Most students seem to see this new system as beneficial. "There is more interaction among students and also between students and the professor through the cyber community," says Park Hye-jin (Law, 3), and explains that students can write freely on the freeboard. The topics are not restricted to studying materials. It is anonymous and students feel at ease to discuss whatever is on the minds.
Students leave their inquiries in the Q&A chamber for classmates to answer. "Students too shy to ask questions or those who didn"t get a chance to ask questions in class, are no longer constrained by such dimensions. Cyber campus goes beyond time and space barriers," says Professor Ahn Hong-sik of the Economics Department.
"Through the correspondence course section students can prepare, review, and make-up for the lessons," explains professor Ahn, though he adds, "as beneficial as it is for students, it requires professors to be diligent and invest a lot of time administering it." Professor Ahn spends nearly five hours a week answering questions and upgrading his lesson transcripts.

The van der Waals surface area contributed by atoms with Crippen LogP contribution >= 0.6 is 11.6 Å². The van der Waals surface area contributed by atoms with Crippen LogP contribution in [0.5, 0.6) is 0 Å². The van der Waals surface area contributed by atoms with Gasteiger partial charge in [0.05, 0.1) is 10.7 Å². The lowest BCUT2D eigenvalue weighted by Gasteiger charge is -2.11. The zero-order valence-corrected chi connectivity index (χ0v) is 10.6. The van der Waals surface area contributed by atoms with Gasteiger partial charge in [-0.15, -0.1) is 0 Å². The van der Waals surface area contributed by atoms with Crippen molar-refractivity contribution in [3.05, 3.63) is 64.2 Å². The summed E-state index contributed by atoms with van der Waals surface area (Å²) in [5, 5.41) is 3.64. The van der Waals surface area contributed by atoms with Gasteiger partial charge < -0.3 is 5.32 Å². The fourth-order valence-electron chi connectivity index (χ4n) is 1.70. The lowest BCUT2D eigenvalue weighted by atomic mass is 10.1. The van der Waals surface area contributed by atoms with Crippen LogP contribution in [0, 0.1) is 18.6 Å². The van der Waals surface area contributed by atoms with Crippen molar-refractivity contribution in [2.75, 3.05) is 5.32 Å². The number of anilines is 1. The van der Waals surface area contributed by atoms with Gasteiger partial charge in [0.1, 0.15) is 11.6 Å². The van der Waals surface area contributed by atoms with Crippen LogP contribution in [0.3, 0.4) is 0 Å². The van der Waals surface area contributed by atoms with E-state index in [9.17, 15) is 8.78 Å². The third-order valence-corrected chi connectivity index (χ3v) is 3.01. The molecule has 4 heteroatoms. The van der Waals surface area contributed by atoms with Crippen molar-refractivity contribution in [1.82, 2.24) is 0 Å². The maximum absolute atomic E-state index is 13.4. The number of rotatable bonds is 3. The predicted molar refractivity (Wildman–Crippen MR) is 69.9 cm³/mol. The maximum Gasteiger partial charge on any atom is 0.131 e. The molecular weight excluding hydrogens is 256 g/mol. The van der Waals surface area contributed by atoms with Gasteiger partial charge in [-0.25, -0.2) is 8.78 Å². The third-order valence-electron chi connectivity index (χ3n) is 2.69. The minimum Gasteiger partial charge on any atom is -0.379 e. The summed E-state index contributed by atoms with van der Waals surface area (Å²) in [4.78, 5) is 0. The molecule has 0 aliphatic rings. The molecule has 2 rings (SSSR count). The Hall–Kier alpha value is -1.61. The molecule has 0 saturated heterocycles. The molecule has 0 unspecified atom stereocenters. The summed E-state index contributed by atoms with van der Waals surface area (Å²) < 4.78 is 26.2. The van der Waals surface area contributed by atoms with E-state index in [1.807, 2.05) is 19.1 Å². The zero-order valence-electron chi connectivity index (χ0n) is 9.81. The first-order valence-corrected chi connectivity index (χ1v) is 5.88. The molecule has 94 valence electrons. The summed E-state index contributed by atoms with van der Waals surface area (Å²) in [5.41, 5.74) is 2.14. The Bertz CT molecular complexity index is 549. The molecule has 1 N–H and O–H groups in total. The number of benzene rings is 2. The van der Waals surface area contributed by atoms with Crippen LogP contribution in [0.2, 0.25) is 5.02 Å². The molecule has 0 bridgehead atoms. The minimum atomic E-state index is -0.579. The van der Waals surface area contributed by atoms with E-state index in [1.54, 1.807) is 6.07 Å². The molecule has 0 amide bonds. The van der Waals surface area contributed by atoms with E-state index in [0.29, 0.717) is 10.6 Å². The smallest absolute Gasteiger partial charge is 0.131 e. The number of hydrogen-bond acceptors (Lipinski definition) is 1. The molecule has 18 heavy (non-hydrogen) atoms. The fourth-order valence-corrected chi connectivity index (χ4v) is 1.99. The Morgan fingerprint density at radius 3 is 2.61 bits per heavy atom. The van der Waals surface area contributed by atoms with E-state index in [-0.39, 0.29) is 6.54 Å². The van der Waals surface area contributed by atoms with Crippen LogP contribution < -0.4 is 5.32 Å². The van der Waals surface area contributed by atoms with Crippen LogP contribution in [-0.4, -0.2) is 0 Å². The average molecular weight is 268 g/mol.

The Multimedia Education Institute states that currently there are 190 courses open on-line, most of them conducted concurrently with off-line classes.
In the case of Professor Ahn, he has made use of the cyber lecture room along with his school classroom for about four years: "The class evaluation scores given to me by students have shown an increase since I opened an on-line classroom in the cyber campus. And I think that a large part of the credit goes to balancing any off-line classes with the on-line classes. If many professors were to introduce this system, there will be much improvement in our education system."